Head of CDC calls that 'really good news'
FRIDAY, Sept. 25 (HealthDay News) -- The genetic makeup of the H1N1 swine flu continues to remain stable, making the forthcoming vaccine a "good match" for the virus, U.S. health officials reported Friday.
And, though the virus continues to spread throughout all 50 states, most cases are mild to moderate, much like the regular "seasonal" flu, the officials said.
"H1N1 is spreading widely throughout the U.S., particularly in the southern states, but in most of the country H1N1 activity is now widespread," Dr. Thomas R. Frieden, director of the U.S. Centers for Disease Control and Prevention, said during an afternoon news conference.
As was the case during the outbreak in the spring, when the H1N1 swine flu first surfaced in the United States and Mexico, the disease continues to affect mostly young adults and children, Frieden said.
And though most cases are mild to moderate, the swine flu is "no picnic," he noted. When you get it, you can have several bad days, "and in severe cases, it can even put you in the hospital," he said.
Frieden said that testing shows no genetic changes in the H1N1 virus, which he described as "really good news."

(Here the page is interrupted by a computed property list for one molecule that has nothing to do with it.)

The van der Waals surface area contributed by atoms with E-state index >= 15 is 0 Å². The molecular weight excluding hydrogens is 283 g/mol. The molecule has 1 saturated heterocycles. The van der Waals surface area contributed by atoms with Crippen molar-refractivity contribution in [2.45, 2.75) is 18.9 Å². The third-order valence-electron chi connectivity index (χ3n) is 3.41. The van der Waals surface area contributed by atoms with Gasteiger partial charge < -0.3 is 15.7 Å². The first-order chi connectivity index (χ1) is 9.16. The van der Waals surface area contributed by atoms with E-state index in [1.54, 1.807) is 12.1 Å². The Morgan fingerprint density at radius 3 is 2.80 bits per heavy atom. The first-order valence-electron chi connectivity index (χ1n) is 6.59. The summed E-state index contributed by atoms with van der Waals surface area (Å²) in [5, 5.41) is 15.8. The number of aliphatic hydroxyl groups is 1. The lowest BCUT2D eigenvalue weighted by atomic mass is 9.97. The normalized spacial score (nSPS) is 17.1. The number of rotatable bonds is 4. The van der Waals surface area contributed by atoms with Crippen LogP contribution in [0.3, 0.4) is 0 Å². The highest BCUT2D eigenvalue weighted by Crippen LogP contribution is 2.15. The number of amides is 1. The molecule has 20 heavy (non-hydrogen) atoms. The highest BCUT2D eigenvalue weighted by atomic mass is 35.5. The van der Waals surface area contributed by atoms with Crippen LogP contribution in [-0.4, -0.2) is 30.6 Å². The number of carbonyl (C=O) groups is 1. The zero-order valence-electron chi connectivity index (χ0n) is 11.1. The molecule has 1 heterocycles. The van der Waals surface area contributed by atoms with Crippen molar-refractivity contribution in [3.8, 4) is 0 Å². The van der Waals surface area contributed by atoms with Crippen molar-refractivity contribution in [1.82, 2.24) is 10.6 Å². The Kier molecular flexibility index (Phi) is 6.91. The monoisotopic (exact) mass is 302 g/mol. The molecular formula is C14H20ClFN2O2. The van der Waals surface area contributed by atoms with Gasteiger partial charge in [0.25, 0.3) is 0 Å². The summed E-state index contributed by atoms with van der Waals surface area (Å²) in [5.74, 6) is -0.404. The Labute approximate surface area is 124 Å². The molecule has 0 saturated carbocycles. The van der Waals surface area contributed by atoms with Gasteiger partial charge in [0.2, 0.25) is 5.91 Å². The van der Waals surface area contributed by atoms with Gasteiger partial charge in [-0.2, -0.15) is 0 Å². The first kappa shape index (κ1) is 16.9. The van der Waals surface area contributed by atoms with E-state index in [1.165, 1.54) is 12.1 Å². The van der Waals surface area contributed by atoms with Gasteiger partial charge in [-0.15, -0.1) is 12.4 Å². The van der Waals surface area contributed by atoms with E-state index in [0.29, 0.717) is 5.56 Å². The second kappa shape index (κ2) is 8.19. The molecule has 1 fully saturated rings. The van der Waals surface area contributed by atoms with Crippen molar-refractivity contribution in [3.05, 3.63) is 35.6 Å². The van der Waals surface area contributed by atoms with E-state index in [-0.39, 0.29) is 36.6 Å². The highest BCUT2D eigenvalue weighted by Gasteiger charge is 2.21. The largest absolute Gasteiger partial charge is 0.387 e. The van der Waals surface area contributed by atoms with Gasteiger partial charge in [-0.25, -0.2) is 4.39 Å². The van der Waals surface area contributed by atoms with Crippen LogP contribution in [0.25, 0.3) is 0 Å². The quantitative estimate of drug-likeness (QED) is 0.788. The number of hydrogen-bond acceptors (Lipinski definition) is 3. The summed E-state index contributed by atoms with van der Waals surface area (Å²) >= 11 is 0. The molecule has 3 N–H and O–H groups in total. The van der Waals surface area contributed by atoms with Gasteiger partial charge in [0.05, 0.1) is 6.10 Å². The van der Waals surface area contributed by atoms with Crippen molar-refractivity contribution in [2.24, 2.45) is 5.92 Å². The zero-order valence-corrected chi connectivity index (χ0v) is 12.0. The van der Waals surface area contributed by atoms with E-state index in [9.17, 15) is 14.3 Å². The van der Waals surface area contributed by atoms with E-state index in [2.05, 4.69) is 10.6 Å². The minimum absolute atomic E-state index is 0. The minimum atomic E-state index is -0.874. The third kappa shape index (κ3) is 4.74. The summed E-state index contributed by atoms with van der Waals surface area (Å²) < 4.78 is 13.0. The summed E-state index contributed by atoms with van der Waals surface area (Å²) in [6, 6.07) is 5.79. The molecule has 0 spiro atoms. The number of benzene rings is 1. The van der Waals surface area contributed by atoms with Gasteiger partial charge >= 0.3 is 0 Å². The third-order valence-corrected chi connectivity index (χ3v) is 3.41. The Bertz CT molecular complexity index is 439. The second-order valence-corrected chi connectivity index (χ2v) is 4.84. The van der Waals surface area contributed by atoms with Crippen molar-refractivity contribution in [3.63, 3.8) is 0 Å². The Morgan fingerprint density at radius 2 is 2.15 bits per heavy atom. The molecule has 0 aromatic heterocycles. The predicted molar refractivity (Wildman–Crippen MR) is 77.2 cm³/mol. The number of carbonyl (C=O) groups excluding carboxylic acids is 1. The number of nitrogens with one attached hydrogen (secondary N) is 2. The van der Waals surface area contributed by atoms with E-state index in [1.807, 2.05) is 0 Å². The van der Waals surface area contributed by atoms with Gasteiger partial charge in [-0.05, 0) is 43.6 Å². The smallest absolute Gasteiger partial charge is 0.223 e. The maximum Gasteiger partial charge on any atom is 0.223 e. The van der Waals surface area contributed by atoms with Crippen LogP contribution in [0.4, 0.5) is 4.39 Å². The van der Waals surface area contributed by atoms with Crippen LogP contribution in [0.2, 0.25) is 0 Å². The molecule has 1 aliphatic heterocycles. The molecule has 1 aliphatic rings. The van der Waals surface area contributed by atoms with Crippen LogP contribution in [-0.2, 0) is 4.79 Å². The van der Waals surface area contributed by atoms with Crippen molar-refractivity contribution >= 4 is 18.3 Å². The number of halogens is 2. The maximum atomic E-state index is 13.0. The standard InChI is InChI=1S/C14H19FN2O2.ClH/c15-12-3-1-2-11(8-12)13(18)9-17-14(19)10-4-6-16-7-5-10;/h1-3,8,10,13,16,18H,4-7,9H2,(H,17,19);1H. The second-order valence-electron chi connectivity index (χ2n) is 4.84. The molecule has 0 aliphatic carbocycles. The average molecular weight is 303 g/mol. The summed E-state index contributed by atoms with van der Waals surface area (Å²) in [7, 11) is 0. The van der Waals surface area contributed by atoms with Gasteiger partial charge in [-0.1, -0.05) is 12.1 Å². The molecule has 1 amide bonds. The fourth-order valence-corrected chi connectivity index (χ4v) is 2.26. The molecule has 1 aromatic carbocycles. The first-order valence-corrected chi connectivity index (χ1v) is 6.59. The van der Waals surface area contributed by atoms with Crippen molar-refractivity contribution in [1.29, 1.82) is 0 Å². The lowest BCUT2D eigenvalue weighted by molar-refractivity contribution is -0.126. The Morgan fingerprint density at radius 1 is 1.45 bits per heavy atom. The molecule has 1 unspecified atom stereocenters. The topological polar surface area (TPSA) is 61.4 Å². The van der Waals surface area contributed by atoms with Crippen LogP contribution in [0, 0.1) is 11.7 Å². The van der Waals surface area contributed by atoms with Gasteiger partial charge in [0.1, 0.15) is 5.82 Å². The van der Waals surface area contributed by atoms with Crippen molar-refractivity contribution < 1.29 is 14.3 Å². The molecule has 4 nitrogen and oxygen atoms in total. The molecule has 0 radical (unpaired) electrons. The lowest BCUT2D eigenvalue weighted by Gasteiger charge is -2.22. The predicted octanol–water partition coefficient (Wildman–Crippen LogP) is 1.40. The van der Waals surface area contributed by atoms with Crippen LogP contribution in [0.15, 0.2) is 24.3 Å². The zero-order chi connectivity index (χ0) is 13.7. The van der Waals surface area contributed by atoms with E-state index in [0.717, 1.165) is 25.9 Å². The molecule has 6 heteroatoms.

"It means that the vaccine that we have coming off the production line shortly is a very good match -- in fact, an excellent match -- with the virus that continues to circulate, which suggests it is likely to be very effective in preventing illness," he said.
This also suggests that "the disease is not likely to become deadlier," Frieden said. But, he added, flu is one of the most unpredictable infectious diseases so forecasts about what might happen aren't foolproof.
As for reducing your chances of becoming infected, the advice remains the same: Get vaccinated when the vaccine becomes available next month, wash your hands frequently, cover your mouth when coughing and sneezing, and stay hom
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